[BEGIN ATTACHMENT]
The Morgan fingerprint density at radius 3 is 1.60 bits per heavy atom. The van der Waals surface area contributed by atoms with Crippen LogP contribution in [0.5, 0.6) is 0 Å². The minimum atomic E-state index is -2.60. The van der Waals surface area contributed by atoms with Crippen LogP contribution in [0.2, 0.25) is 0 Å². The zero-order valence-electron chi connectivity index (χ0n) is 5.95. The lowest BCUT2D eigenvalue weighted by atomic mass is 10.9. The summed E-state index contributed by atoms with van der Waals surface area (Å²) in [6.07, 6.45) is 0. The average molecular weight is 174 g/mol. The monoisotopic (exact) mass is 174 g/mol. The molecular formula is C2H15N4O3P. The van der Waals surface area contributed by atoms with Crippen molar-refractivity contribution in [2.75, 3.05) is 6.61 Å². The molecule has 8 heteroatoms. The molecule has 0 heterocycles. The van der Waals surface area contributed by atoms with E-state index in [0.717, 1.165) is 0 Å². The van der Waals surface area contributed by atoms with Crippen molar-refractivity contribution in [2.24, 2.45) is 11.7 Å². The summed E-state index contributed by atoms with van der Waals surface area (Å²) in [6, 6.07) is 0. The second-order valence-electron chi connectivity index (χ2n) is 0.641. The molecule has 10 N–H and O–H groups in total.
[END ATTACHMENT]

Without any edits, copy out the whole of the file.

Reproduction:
The Morgan fingerprint density at radius 3 is 1.60 bits per heavy atom. The van der Waals surface area contributed by atoms with Crippen LogP contribution in [0.5, 0.6) is 0 Å². The minimum atomic E-state index is -2.60. The van der Waals surface area contributed by atoms with Crippen LogP contribution in [0.2, 0.25) is 0 Å². The zero-order valence-electron chi connectivity index (χ0n) is 5.95. The lowest BCUT2D eigenvalue weighted by atomic mass is 10.9. The summed E-state index contributed by atoms with van der Waals surface area (Å²) in [6.07, 6.45) is 0. The average molecular weight is 174 g/mol. The monoisotopic (exact) mass is 174 g/mol. The molecular formula is C2H15N4O3P. The van der Waals surface area contributed by atoms with Crippen molar-refractivity contribution in [2.75, 3.05) is 6.61 Å². The molecule has 8 heteroatoms. The molecule has 0 heterocycles. The van der Waals surface area contributed by atoms with E-state index in [0.717, 1.165) is 0 Å². The van der Waals surface area contributed by atoms with Crippen molar-refractivity contribution in [2.24, 2.45) is 11.7 Å². The summed E-state index contributed by atoms with van der Waals surface area (Å²) in [6, 6.07) is 0. The second-order valence-electron chi connectivity index (χ2n) is 0.641. The molecule has 10 N–H and O–H groups in total.